So at Dragon Con I had a reading this year. Yeah, looks like this is the last year I get to bring all my books – too many, to heavy! I read the two flash fiction pieces in Jagged Fragments, “If Looks Could Kill” and “The Secret of the T-Rex’s Arms”, as well as reading the first chapter of Jeremiah Willstone and the Clockwork Time Machine, a bit of my and Jim Davies’ essay on the psychology of Star Trek’s artificial intelligences, and even a bit of my very first published story, “Sibling Rivalry“. I also gave the presentation I was supposed to give at the SAM Talks before I realized I was double booked; that was “Risk Getting Worse”.
But that wasn’t recorded, so, oh dang, you’ll have to either go to my Amazon page to get my books, or wait until we get “Risk Getting Worse” recorded. But my interview with Nancy Northcott for the Daily Dragon, “Robots, Computers, and Magic“, however, IS online, so I can share it with you all. Even more so, I want to share what I think is the most important part of my interview:
DD: Do you have any one bit of advice for aspiring writers?
AF: Write. Just write. Don’t worry about perfection, or getting published, or even about pleasing anyone else: just write. Write to the end of what you start, and only then worry about what to do with it. In fact, don’t even worry about finishing everything—don’t be afraid to try anything. Artists know they need to fill a sketchbook before sitting down to create a masterwork, but writers sometimes get trapped trying to polish their first inspiration into a final product.
Don’t get trapped on the first hill! Whip out your notebook and write. Write morning pages. Write diary at the end of the day. Write a thousand starts to stories, and if one takes flight, run with it with all the abandon you have in you. Accept all writing, especially your own. Just write. Write.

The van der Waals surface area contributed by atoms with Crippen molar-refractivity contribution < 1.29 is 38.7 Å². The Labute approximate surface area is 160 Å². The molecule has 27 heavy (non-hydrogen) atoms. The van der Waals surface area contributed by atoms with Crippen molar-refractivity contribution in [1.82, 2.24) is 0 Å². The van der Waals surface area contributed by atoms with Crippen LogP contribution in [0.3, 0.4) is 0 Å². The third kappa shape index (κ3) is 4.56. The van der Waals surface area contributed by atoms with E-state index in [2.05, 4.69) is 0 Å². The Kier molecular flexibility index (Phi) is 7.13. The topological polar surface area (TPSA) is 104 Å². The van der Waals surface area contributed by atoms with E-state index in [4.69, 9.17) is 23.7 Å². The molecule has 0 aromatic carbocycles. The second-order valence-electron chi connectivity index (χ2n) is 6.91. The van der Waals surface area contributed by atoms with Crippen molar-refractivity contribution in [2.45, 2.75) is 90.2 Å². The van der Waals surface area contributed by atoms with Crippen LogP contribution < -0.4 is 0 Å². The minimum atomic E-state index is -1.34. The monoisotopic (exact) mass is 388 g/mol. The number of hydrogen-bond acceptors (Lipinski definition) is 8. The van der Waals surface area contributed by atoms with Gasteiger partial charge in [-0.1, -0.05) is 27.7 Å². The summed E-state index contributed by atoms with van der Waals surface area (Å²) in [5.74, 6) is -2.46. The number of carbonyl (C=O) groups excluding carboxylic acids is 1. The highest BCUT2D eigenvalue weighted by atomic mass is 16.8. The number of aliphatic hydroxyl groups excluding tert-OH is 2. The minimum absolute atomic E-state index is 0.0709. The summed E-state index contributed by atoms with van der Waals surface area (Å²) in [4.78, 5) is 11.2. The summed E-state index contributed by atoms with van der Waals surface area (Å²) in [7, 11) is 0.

That’s it. To read more, check out the interview here, or see all my Daily Dragon mentions at Dragon Con here, or check out my interviewer Nancy Northcott’s site here. Onward!
Simply put, “artificial intelligence” is people trying to make things do things that we’d call smart if done by people.
So what’s the big deal about that?
Well, as it turns out, a lot of people get quite wound up with the definition of “artificial intelligence.” Sometimes this is because they’re invested in a prescientific notion that machines can’t be intelligent and want to define it in a way that writes the field off before it gets started, or it’s because they’re invested in an unscientific degree into their particular theory of intelligence and want to define it in a way that constrains the field to look at only the things they care about, or because they’re actually not scientific at all and want to proscribe the field to work on the practical problems of particular interest to them.
No, I’m not bitter about having to wade through a dozen bad definitions of artificial intelligence as part of a survey. Why do you ask?
Welcome to the future, ladies and gentlemen. Here in the future, the obscure television shows of my childhood rate an entire section in the local bookstore, which combines books, games, music, movies, and even vinyl records with a coffeehouse and restaurant.
Here in the future, the heretofore unknown secrets of my discipline, artificial intelligence, are now conveniently compiled in compelling textbooks that you can peruse at your leisure over a cup of coffee.
Here in the future, genre television shows play on the monitors of my favorite bar / restaurant, and the servers and I have meaningful conversations about the impact of robotics on the future of labor.
And here in the future, Monty Python has taken over the world.
Perhaps that explains 2016.